My Childhood Part in Social Security
Carolyn Kracke Beyer
One day, when I was in the first grade in 1946, Daddy said, “If you’ll learn to write cursive and not print, I’ll take you with me as a witness to sign some important papers”. Since he was a Notary Public I was used to seeing him watch people sign papers and then he had to sign them also and hand press the Seal of Alabama onto the paper to make the paper legal.
Both of my parents had a beautiful handwriting and I worked hard at learning cursive so I could write like them.
When Daddy thought my writing was good enough, I became a witness to signing up for Social Security in Lawrence County, Alabama.
In 1935, when Social Security came into being, people had to state their name, birthday and place of birth in the presence of a Notary in order to apply. Most did not have a birth certificate because there wasn’t a need for one. Alabama started keeping up with births in 1908 and some doctors failed to do this for several years.
When people began to hear of Social Security and began to sign up, many did not own automobiles. They had horses or mules and wagons used for farming and they would use these to come to town from the farm on Saturday to purchase supplies.
They would send word to “Mr. Stanley” that they wanted to sign up and he and I would drive into the county to their houses to accomplish this. Today’s nicely landscaped ranch houses or two story brick homes with ample extra buildings were a far cry from the homes I visited.
Most were log cabins, called “shacks” by some, where one could see daylight through the walls where “chinking” had fallen out. Some had paper stuffed between the cracks. Many had only one room but a few had two. A bed with a hand-made quilt would be on one wall with a fireplace on the other. Over the mantle in almost every home was a picture of Jesus and a Bible.
Dog Trot Cabin – Alabama
Outside every house was a “water bench” with a bucket of water, with most having a gourd for a dipper and a bar of lye soap nearby. Seeing a metal dipper was unusual.
We were offered water to drink when we drove up and since roads weren’t paved at that time and cars didn’t have air-conditioning, we rode with the windows down and were dusty and thirsty. We never gave a thought to drinking from a gourd others had used. In a poem once, I read “Yep, we had germs then, but we et em!”
Some families might have two beds but most had pallets stacked in a corner to spread out when children or others came to visit. I remember one cabin had a wall pasted with pages from a Sears catalog – it was very colorful. Some had a “swept” dirt floor and some had wood floors with wide cracks.
I had to do household chores at home and thought it was a good idea to have cracks one could sweep dirt into and let it pile up under the house! These beds and a table and two chairs plus a few jars for glasses and a few dishes made up the inside of the home. An iron skillet and a cook pot would be near the fireplace. The bathroom was a wooden outhouse down a path out back.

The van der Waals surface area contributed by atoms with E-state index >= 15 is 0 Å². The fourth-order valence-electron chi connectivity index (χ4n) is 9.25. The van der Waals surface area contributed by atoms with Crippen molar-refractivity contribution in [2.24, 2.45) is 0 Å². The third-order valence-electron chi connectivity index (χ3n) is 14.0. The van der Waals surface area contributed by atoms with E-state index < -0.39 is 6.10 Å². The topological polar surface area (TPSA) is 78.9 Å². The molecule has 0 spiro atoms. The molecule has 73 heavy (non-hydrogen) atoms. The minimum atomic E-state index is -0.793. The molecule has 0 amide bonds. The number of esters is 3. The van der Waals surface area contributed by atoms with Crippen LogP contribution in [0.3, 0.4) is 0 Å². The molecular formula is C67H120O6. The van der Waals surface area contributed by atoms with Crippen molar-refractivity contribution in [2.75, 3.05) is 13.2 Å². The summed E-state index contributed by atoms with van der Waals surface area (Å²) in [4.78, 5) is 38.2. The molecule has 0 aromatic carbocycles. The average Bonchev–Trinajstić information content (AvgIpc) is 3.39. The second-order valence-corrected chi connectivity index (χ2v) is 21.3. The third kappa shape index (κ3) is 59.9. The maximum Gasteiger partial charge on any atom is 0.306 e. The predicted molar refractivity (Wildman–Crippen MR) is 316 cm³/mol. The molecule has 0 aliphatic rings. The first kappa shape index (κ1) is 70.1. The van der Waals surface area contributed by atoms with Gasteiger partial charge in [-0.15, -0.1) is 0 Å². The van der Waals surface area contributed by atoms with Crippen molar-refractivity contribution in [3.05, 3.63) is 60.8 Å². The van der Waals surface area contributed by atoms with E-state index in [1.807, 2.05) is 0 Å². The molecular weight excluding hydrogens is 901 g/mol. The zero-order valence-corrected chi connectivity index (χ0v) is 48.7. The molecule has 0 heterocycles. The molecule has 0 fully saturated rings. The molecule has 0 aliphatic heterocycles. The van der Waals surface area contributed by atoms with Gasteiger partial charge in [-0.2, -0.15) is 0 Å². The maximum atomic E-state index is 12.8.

The thin and work worn women wore flowered dresses and the men wore overalls. A lot of women had long hair woven in a braid down their back. A few had the braid circled around in a coronet.
The law was that if you had your name, birthdate and birthplace written on a piece of paper and placed in a Bible, it was a “legal” birth. We took our Bible with us but almost never had to use it since so many homes had their own. The most interesting thing to me, then and now, was that many many people were not born in a state! They were born in Indian Territory!! Today when I look at old maps, I understand how this could be.
Some women didn’t know their birthday and as a child, I was shocked by this, but they remembered their Momma saying that the dogwoods were blooming, so they chose April as the month and any number they liked as the date. Many people made an X on the paper Daddy gave them to sign; then he signed it and I wrote my very best cursive as a witness and then Daddy pressed the State Seal on it and the pretty raised letters popped up on the paper!
When the man asked, “What do I owe you?” Daddy would say “if you have some good watermelons this year, I could use a couple,” or “a mess of peas will be fine.” We ate well year round!
I loved being responsible at a young age. I love remembering those people, their homes and hope my name written in cursive helped them as they were to be among the earliest to receive Social Security.
Check out all books and novels by Donna R. Causey
“Tapestry of Love is a Historical fiction series about the ancestors of a family who originally settled on the Eastern Shore of Virginia in 1638 and migrated to Alabama in the early 1800’s.”